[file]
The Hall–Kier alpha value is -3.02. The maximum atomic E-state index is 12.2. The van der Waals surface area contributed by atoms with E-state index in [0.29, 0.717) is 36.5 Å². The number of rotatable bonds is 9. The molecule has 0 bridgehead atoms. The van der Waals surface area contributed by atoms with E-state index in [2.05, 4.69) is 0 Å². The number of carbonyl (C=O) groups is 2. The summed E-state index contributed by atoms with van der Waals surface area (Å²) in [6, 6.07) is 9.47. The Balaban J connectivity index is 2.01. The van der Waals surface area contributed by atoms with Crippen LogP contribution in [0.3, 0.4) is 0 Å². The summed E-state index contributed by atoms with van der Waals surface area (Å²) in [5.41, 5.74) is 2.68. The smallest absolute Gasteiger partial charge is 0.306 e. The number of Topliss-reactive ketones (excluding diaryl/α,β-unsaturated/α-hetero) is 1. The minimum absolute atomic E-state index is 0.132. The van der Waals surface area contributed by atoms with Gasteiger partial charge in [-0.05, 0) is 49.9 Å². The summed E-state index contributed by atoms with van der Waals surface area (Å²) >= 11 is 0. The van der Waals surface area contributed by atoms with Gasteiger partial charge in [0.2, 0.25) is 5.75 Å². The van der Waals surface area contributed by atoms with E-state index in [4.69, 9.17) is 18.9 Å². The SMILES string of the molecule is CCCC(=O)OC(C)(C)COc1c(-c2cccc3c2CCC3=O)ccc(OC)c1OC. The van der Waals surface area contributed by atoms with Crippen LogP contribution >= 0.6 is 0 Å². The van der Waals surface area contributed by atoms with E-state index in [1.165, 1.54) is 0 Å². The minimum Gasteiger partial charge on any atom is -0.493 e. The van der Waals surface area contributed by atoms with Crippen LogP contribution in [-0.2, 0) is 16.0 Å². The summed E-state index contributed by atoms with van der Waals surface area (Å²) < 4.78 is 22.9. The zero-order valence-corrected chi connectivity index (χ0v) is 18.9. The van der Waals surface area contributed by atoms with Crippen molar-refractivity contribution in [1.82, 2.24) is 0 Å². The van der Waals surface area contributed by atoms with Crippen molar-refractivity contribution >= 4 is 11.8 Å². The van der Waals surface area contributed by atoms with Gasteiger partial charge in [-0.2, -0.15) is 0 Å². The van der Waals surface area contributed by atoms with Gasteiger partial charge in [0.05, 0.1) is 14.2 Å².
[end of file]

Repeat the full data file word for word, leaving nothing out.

The Hall–Kier alpha value is -3.02. The maximum atomic E-state index is 12.2. The van der Waals surface area contributed by atoms with E-state index in [0.29, 0.717) is 36.5 Å². The number of rotatable bonds is 9. The molecule has 0 bridgehead atoms. The van der Waals surface area contributed by atoms with E-state index in [2.05, 4.69) is 0 Å². The number of carbonyl (C=O) groups is 2. The summed E-state index contributed by atoms with van der Waals surface area (Å²) in [6, 6.07) is 9.47. The Balaban J connectivity index is 2.01. The van der Waals surface area contributed by atoms with Crippen LogP contribution in [0.3, 0.4) is 0 Å². The summed E-state index contributed by atoms with van der Waals surface area (Å²) in [5.41, 5.74) is 2.68. The smallest absolute Gasteiger partial charge is 0.306 e. The number of Topliss-reactive ketones (excluding diaryl/α,β-unsaturated/α-hetero) is 1. The minimum absolute atomic E-state index is 0.132. The van der Waals surface area contributed by atoms with Gasteiger partial charge in [-0.05, 0) is 49.9 Å². The summed E-state index contributed by atoms with van der Waals surface area (Å²) >= 11 is 0. The van der Waals surface area contributed by atoms with Gasteiger partial charge in [0.2, 0.25) is 5.75 Å². The van der Waals surface area contributed by atoms with E-state index in [4.69, 9.17) is 18.9 Å². The SMILES string of the molecule is CCCC(=O)OC(C)(C)COc1c(-c2cccc3c2CCC3=O)ccc(OC)c1OC. The van der Waals surface area contributed by atoms with Crippen LogP contribution >= 0.6 is 0 Å². The van der Waals surface area contributed by atoms with E-state index in [1.165, 1.54) is 0 Å². The minimum Gasteiger partial charge on any atom is -0.493 e. The van der Waals surface area contributed by atoms with Crippen LogP contribution in [-0.2, 0) is 16.0 Å². The summed E-state index contributed by atoms with van der Waals surface area (Å²) < 4.78 is 22.9. The zero-order valence-corrected chi connectivity index (χ0v) is 18.9. The van der Waals surface area contributed by atoms with Crippen molar-refractivity contribution in [1.82, 2.24) is 0 Å². The van der Waals surface area contributed by atoms with Crippen molar-refractivity contribution >= 4 is 11.8 Å². The van der Waals surface area contributed by atoms with Gasteiger partial charge in [-0.2, -0.15) is 0 Å². The van der Waals surface area contributed by atoms with Gasteiger partial charge in [0.05, 0.1) is 14.2 Å².